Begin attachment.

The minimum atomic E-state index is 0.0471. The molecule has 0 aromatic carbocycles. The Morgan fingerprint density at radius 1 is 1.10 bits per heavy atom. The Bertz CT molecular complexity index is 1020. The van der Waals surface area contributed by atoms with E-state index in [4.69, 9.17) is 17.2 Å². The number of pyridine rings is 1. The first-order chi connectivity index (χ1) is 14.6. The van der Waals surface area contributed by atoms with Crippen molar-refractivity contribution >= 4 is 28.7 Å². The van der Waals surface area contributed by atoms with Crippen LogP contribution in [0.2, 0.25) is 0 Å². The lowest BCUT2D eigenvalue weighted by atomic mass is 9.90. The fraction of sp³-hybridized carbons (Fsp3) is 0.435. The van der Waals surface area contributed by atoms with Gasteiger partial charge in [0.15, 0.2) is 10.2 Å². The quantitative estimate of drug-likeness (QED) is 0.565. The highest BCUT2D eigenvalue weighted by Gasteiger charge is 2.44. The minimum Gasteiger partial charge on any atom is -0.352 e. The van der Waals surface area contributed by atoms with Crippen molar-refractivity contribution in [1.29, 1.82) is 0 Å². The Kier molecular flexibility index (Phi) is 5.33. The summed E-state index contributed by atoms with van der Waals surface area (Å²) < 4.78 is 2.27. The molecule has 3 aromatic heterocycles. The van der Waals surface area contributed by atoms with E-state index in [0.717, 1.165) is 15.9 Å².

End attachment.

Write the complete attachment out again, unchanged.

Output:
The minimum atomic E-state index is 0.0471. The molecule has 0 aromatic carbocycles. The Morgan fingerprint density at radius 1 is 1.10 bits per heavy atom. The Bertz CT molecular complexity index is 1020. The van der Waals surface area contributed by atoms with E-state index in [4.69, 9.17) is 17.2 Å². The number of pyridine rings is 1. The first-order chi connectivity index (χ1) is 14.6. The van der Waals surface area contributed by atoms with Crippen molar-refractivity contribution >= 4 is 28.7 Å². The van der Waals surface area contributed by atoms with Crippen LogP contribution in [0.2, 0.25) is 0 Å². The lowest BCUT2D eigenvalue weighted by atomic mass is 9.90. The fraction of sp³-hybridized carbons (Fsp3) is 0.435. The van der Waals surface area contributed by atoms with Gasteiger partial charge in [0.15, 0.2) is 10.2 Å². The quantitative estimate of drug-likeness (QED) is 0.565. The highest BCUT2D eigenvalue weighted by Gasteiger charge is 2.44. The minimum Gasteiger partial charge on any atom is -0.352 e. The van der Waals surface area contributed by atoms with Crippen molar-refractivity contribution in [1.29, 1.82) is 0 Å². The Kier molecular flexibility index (Phi) is 5.33. The summed E-state index contributed by atoms with van der Waals surface area (Å²) < 4.78 is 2.27. The molecule has 3 aromatic heterocycles. The van der Waals surface area contributed by atoms with E-state index in [0.717, 1.165) is 15.9 Å².